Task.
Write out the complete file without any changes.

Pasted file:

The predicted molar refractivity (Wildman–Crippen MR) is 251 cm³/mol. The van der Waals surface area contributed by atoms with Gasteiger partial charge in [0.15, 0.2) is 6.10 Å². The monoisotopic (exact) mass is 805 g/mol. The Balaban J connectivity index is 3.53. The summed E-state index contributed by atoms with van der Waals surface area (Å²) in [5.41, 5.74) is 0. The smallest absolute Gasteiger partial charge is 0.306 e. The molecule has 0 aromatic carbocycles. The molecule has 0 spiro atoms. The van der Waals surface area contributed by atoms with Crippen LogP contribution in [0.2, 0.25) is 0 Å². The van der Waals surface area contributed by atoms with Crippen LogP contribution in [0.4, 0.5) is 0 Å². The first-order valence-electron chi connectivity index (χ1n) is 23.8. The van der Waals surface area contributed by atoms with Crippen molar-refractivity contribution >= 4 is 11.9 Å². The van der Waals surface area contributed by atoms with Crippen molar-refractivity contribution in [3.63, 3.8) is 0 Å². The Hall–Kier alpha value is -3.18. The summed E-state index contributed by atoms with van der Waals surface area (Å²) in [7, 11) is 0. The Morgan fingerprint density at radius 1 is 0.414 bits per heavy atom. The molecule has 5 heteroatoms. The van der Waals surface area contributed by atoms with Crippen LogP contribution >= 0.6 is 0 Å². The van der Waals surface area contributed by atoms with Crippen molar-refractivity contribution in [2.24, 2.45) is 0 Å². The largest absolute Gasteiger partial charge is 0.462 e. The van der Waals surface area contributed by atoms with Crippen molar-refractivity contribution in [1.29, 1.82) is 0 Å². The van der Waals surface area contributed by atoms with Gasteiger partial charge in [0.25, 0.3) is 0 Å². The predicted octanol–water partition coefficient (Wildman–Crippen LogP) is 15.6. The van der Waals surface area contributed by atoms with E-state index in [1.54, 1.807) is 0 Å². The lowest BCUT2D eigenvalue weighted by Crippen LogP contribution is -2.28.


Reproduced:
The predicted molar refractivity (Wildman–Crippen MR) is 251 cm³/mol. The van der Waals surface area contributed by atoms with Gasteiger partial charge in [0.15, 0.2) is 6.10 Å². The monoisotopic (exact) mass is 805 g/mol. The Balaban J connectivity index is 3.53. The summed E-state index contributed by atoms with van der Waals surface area (Å²) in [5.41, 5.74) is 0. The smallest absolute Gasteiger partial charge is 0.306 e. The molecule has 0 aromatic carbocycles. The molecule has 0 spiro atoms. The van der Waals surface area contributed by atoms with Crippen LogP contribution in [0.2, 0.25) is 0 Å². The van der Waals surface area contributed by atoms with Crippen LogP contribution in [0.4, 0.5) is 0 Å². The first-order valence-electron chi connectivity index (χ1n) is 23.8. The van der Waals surface area contributed by atoms with Crippen molar-refractivity contribution >= 4 is 11.9 Å². The van der Waals surface area contributed by atoms with Crippen molar-refractivity contribution in [3.63, 3.8) is 0 Å². The Hall–Kier alpha value is -3.18. The summed E-state index contributed by atoms with van der Waals surface area (Å²) in [7, 11) is 0. The Morgan fingerprint density at radius 1 is 0.414 bits per heavy atom. The molecule has 5 heteroatoms. The van der Waals surface area contributed by atoms with Crippen LogP contribution >= 0.6 is 0 Å². The van der Waals surface area contributed by atoms with Crippen molar-refractivity contribution in [2.24, 2.45) is 0 Å². The largest absolute Gasteiger partial charge is 0.462 e. The van der Waals surface area contributed by atoms with Crippen molar-refractivity contribution in [1.29, 1.82) is 0 Å². The van der Waals surface area contributed by atoms with Gasteiger partial charge in [0.25, 0.3) is 0 Å². The predicted octanol–water partition coefficient (Wildman–Crippen LogP) is 15.6. The van der Waals surface area contributed by atoms with E-state index in [1.54, 1.807) is 0 Å². The lowest BCUT2D eigenvalue weighted by Crippen LogP contribution is -2.28.